Q) Do you utilise any unusual equipment or painting techniques in your creative process?

My process starts off with a photgraph which is worked on and then printed out and I then begin the process of cutting each broken down layer of the image with a scalpel blade, imagine it like cutting out the seperate layers of a screen print. The cutting of the stencils is the longest part of the process but I lose track of time when working on the stencils. Stencils can be re-used and editions of originals could be made, however, for me once every painting is finished I destroy the stencils so that there can be no reproductions of the original piece.

Q) Which contemporary artists do you admire / find inspiring and why?

Whilst at school I became very fond of the work of Peter Howson who continues to be one of my favourite artists. Finding Howson allowed me to discover the work of Ken Currie who creates dark to near scary portraits that I continue to enjoy viewing. The combination of detail and expression is something that I am fond of in the work of Connor Harrington, much the same said for the work of Jake Wood-Evans. Antony Micallef and Tom French are two artists that have such an energy about them that I constantly like their Instagram posts.

Q) Can you tell us about your studio environment - where do you like to work and what helps you to focus?

I am so happy when in my studio. I'm in my studio every day doing something  whether throwing paint on to canvas or cutting my stencils, even just to have a coffee and browsing through a book or watching an art documentary I'm always there at some point. I've got my shelves stacked with spray paint and a fridge full of Red Bull for those long shifts, there is a small sofa next to my desk which I custom built to suit how I work away at cutting and store my stencils and there is a bed for my dog. My studio is in a rural location 30 minutes west of Glasgow which is perfect for taking the dog for a quiet walk when I want to clear my head. My studio environment and the fact I love what I do for a living helps me focus on my work, I wouldn't want to do anything else.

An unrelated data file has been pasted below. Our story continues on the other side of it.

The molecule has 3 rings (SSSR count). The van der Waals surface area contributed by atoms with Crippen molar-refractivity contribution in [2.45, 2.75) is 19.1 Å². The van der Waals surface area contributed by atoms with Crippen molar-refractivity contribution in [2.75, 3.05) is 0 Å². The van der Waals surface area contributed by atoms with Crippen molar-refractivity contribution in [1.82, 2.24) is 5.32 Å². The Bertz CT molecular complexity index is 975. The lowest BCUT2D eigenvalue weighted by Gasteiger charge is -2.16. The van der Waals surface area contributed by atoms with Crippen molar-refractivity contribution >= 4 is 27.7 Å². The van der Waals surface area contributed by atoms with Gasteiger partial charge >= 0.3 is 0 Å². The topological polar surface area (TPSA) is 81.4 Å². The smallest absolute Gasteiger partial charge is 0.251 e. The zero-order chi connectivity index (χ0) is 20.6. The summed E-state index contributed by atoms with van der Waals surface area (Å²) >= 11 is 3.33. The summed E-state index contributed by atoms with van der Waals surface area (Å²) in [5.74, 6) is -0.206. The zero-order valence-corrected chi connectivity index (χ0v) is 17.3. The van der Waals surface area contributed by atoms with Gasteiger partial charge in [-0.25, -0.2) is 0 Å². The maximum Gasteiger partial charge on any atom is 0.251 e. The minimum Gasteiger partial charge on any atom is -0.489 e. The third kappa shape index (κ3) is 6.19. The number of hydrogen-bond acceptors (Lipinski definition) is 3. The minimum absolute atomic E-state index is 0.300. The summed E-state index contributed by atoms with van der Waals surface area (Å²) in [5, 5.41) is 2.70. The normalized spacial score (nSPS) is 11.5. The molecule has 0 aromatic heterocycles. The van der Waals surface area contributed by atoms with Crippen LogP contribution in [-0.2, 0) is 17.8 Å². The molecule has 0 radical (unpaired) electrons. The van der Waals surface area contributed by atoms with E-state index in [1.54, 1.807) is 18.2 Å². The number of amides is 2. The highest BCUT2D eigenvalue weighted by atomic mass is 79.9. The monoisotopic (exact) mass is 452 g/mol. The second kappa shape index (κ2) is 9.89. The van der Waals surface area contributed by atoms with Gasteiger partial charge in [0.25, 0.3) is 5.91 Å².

Q) What exciting new projects do you have on the horizon?

Following the Self-Portrait paintings I am already planning my next body of figurative paintings and starting to think of ideas for a solo exhibition I have in the West of Scotland in 2017. There also my be opportunites in the very near future to paint some more murals within Glasgow.

Q) How important is choosing the right canvas surface when completing your work?

I need to feel comfortable and happy with the canvas I am working on, it has to be of good quality so that I don't leave my studio frustrated. I like to attack a canvas, throwing paint on it with a swift blow and then move the paint around with the sharpe edge of my pallete knife. The canvas and stretcher has to be able to cope with this attack and the canvases I order from John Jones always do. I ordered my first large canvas from John Jones two years ago and was amazed by the quality of both the cotton canvas and the craftsmanship that went into creating the stretcher. Needless to say this high standard of quality is what keeps me returning to order canvases from John Jones, especially for large scale canvases.

See more of James Klinge's art here: